July 19 (Bloomberg) -- A Kenyan panel investigating clashes in the coastal region that left 164 people dead since last year said the flow of illegal arms from Somalia and an outlawed separatist group played a part fueling the violence.
Fighting between the Pokomo farming community and the Orma people, who are nomadic livestock herders, was politically instigated and also sparked by competition over land and other resources, according to a copy of the report distributed by the government-appointed panel to reporters yesterday.
The clashes in Tana River at the Kenyan coast, which is one of the country’s poorest regions, escalated after authorities failed to react, according to the panel led by High Court Judge Grace Nzioka. More than 40,000 people were displaced, it said. Kenyan President Uhuru Kenyatta received the report in May, according to statement from the presidency.
Disputes over land have been rife since before Kenya’s independence from Britain in 1963.
Members of the Mombasa Republic Council, who want autonomy for the coastal area, were trained to attack Orma clansmen, who were accused of grazing their cattle on land the Pokomo claimed to own, according to the report. The feuding communities got weapons from arms traders on the Somali border, it said.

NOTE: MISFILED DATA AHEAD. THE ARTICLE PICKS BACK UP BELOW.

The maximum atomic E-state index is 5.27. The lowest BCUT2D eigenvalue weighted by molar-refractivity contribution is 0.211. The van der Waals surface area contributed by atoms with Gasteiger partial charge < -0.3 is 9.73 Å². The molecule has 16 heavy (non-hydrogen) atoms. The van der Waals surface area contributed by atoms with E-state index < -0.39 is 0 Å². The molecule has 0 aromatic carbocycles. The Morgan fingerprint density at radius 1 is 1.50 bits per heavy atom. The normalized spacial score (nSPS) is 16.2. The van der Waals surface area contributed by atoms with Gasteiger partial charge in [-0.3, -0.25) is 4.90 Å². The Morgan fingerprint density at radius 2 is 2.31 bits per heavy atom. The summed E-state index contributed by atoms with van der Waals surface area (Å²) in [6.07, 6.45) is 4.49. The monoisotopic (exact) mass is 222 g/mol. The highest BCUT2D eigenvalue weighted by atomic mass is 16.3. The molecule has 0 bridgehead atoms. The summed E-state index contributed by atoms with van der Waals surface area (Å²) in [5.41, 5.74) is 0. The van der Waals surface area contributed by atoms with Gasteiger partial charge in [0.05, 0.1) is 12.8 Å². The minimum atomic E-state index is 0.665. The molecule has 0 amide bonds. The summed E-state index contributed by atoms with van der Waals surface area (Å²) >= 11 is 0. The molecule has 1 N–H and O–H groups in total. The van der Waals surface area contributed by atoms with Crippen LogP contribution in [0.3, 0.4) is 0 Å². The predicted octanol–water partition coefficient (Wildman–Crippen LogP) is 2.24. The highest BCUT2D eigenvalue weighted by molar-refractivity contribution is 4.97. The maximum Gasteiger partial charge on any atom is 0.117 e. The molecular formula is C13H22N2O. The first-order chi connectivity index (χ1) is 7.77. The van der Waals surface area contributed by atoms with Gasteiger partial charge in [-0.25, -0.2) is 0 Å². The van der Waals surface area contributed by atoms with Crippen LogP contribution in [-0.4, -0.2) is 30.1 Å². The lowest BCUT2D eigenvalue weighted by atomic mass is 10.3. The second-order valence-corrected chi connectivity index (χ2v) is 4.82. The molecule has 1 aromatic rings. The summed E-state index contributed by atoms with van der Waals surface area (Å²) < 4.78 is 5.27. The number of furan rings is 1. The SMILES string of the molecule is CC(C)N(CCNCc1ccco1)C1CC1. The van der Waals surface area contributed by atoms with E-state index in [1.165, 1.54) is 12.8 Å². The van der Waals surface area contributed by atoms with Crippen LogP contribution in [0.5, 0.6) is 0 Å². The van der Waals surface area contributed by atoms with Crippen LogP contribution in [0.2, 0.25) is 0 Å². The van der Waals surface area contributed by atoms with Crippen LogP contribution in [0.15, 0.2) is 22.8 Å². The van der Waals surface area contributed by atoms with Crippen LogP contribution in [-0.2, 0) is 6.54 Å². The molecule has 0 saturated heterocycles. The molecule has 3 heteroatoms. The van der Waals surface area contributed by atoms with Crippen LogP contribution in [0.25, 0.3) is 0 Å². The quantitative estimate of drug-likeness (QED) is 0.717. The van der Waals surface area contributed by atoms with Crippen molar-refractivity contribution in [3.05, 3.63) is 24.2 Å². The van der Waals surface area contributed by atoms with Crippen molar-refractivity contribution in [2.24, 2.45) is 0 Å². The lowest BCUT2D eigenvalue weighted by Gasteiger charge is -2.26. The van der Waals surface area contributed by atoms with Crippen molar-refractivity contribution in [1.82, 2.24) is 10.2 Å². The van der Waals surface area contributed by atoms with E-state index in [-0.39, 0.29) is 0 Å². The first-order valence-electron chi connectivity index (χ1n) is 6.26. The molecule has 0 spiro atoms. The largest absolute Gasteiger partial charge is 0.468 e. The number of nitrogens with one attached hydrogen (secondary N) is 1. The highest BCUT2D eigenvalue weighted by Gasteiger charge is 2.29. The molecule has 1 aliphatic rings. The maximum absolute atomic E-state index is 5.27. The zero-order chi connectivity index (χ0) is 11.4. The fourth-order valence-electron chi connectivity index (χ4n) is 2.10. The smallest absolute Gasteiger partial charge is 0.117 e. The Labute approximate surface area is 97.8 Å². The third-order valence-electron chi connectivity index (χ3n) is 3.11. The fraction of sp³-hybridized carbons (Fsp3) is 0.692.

MRC Secretary-General Randu Nzai said his organization had nothing do with the fighting.
“It’s total lies; the MRC was not involved in Tana River killings,” Nzai said by phone. “The commission of inquiry only relied on information from various people and state security agencies who peddled rumors and lies.”
Sora Abaduba, who lost his wife and two children in one of the attacks in the village of Kilelengwani, called for the arrest of those guilty of murder and displacement. “I call on the government to apprehend the political leaders and hired armed attackers behind the killings,” he said in an interview.
About 628 people have been killed and another 523 injured in inter-communal violence in Kenya between last year and June 2013, while more than 168,000 more have been driven from their homes, according to data compiled by the United Nations.
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